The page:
The General Assembly is replaying a decision on making the Bible Tennessee’s official state book, and Lt. Gov. Randy McNally intends to maintain the opposition he held five years ago.

The House passed the resolution 55-28 Monday evening as Rep. Jerry Sexton, a minister from Bean Station in East Tennessee, said he wants to elevate the scripture so more people can read it while also commemorating its historical and economic benefit. 

For it to clear the General Assembly, a similar measure would have to be sponsored by a senator, and it is unclear whether such a move has support.

Rep. Johnny Shaw, a Bolivar Democrat and minister, led arguments against the measure Monday, saying the drive to make the Bible the state book is a hollow act. He warned about passing the measure and then following it up with unholy legislation.

Rep. Johnny Shaw, D-Bolivar (Tennessee General Assembly)
Rep. Johnny Shaw, D-Bolivar (Tennessee General Assembly)

“I don’t want to be embarrassed to be coming off as the holiest state in the nation and then not living up to it,” Shaw said.

Sexton said his resolution is based, in part, on economics and history. Nashville is the top publisher of Bibles in the nation, he said, and Tennessee’s culture is built largely on the Bible and the nation’s Judeo-Christian founding.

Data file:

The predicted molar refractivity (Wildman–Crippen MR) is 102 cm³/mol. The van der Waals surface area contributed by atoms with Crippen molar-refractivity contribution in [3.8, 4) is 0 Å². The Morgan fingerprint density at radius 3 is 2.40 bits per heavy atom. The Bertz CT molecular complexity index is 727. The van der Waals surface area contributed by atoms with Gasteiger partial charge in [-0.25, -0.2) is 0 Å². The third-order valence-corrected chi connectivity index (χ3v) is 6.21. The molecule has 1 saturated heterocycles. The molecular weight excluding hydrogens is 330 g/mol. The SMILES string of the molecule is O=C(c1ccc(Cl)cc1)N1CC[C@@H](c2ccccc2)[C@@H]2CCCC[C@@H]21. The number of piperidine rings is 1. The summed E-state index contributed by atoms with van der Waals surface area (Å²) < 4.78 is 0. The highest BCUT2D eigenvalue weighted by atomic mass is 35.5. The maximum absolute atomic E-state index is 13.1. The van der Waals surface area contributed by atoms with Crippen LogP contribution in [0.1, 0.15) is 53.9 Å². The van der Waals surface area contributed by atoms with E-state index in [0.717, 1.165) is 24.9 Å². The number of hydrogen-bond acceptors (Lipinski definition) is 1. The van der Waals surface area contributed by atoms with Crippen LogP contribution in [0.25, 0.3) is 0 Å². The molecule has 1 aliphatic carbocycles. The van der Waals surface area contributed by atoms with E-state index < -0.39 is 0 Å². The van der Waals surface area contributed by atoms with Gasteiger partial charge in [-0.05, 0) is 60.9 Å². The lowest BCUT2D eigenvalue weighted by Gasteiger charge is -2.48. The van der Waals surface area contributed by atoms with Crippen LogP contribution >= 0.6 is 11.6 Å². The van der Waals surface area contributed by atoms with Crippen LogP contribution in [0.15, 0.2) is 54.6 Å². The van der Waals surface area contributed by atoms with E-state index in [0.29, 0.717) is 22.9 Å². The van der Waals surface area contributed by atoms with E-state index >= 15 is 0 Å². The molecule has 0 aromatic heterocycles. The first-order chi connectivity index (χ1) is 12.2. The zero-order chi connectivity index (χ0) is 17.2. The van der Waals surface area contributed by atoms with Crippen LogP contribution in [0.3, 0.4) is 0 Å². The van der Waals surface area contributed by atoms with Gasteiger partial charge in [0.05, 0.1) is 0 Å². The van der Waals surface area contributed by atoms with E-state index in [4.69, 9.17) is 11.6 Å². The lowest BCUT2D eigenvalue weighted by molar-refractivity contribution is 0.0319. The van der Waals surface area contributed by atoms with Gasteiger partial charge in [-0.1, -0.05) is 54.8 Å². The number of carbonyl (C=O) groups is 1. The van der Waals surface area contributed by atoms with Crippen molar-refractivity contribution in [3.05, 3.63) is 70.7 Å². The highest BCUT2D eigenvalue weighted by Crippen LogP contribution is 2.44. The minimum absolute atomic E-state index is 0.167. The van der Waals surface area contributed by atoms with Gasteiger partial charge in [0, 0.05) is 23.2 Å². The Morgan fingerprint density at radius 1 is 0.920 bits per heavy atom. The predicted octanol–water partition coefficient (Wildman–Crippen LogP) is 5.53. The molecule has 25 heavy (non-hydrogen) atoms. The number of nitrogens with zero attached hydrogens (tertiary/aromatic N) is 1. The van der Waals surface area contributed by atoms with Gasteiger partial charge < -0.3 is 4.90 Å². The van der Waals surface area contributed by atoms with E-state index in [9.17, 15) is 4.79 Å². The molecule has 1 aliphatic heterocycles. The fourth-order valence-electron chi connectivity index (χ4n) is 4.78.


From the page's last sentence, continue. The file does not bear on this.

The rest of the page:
But while arguing it does not create a state religion, Sexton said he wants to elevate the Bible and put it in a place where more people will read it. He responded to Shaw’s argument by saying he was willing to take the shame upon himself.

“Whether you agree with it or not, this is my way of lifting it up,” Sexton said.

As a substantive resolution, legislation in the Senate would have to go through the committee system, Lt. Gov. Randy McNally said. The governor would also have to sign it into law.

McNally, an Oak Ridge Republican, said recently he feels the same way he did in 2016 when then-Gov. Bill Haslam vetoed a bill the Legislature passed to make the Bible the state’s official book.

“I think it trivializes it and places it along with other symbols the state has,” McNally said, including the salamander, limestone rock and mockingbird as the state’s official amphibian, rock and bird.

Amid great rancor, the Legislature passed a bill by Sexton in 2016 designating the Holy Bible as Tennessee’s state book. Haslam vetoed it, and the Legislature failed to override.

On one hand, Sexton considers it a cornerstone of his legislative career, having worked on it for seven years. Yet at the same time, its impact could be very limited because it won’t force religion on the public, all while saying he wants to elevate the word of God.

Rep. Jerry Sexton, R-Bean Station: unaware churches have not been shut down during the pandemic. (Photo: Tennessee General Assembly)
Rep. Jerry Sexton, R-Bean Station: unaware churches have not been shut down during the pandemic. (Photo: Tennessee General Assembly)